Audio Digitizing Tip: Normalize Vinyl Tracks after you Record them

We record a ton of vinyl for our value priced Vinyl to CD Conversion services, and in our years of flipping wax, we've noted some of the small subtle deficiencies of the vinyl medium as an audio playback format. Today, we're going to highlight one of the negative side effects of Vinyl audio: Vinyl has a Steadily Decreasing Sample Rate. From our older article: The Math behind why Compact Disc’s sound better than Vinyl Records!:

Since the record plays at a steady speed, the audio fidelity (sample rate) starts to decrease from the very beginning! This is why albums tend to pack the ‘hit’ songs into the first 2 tracks of a side, in order to get the best clarity.

Normalize Audio

One of the standard tricks of the trade we do with all our audio captures, especially with Vinyl albums, is to Normalize each track after it has been cut into individual Tracks using track markers. Normalizing is a term for amplifying the audio to the maximum loudest available in the digital spectrum. Most all audio editors have this function. It will boost audio volume and perceived punch, at the small sacrifice of also equally boosting the vinyl noise and static. Since we use a software-based vinyl noise remover, most of the residual noise is already gone from our recording.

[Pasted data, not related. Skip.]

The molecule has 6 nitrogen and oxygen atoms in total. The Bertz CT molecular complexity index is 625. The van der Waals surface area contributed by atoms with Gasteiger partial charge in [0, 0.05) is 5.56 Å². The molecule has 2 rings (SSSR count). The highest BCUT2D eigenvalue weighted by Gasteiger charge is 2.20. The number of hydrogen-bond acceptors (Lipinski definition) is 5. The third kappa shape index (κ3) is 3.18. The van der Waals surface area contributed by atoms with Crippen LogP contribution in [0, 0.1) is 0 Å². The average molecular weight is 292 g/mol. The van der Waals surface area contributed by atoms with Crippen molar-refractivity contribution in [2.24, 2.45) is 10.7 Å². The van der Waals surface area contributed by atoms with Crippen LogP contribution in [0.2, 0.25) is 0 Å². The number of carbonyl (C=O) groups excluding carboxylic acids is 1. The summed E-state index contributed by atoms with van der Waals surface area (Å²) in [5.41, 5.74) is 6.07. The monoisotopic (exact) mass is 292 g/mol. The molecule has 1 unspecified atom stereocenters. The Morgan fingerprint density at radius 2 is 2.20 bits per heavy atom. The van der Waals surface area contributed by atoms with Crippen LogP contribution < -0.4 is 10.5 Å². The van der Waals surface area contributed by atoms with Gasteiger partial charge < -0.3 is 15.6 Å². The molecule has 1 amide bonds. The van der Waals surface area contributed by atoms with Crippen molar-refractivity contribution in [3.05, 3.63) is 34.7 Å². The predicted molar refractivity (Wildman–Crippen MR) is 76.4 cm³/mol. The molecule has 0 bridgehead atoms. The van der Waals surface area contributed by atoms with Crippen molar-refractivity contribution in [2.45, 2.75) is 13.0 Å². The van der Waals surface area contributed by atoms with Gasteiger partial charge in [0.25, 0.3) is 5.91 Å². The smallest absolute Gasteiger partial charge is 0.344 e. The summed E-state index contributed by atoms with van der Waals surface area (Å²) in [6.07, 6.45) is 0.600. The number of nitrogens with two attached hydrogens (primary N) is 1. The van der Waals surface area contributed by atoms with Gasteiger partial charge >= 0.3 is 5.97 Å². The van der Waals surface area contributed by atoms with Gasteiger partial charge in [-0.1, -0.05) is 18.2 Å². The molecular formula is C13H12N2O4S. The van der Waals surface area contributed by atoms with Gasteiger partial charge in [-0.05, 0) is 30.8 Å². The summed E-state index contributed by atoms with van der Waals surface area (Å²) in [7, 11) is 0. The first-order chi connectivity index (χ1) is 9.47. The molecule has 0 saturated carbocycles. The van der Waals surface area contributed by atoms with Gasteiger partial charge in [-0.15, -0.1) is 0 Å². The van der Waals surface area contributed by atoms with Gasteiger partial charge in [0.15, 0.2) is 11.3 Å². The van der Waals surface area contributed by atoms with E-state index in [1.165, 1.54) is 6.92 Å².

As you can see from our Animated GIF below with a typical waveform of a two-sided 12" vinyl album. We've cut the blank head and tail of each side. You can see the mountains of the 10 audio tracks. We don't manipulate our recording levels once we start recording, and you can see each side starts fairly hot and loud, and then it gets gently quieter the entire side until the last track is at nearly two thirds full volume.

We set track markers at about 1/2 second before the beginning of each song, and once all the tracks have been separated, we individually Normalize each track. This brings up the volume of all tracks to the same level, so no more adjusting your volume control!

While this tip may be a bit advanced for the typical computer user, it may save effort next time you decide to try recording your old vinyl albums for conversion to CD or MP3. Many professional audio editors may decry my use of the normalization tool as an easy fix in lieu of better ways to capture better, full-volume audio.

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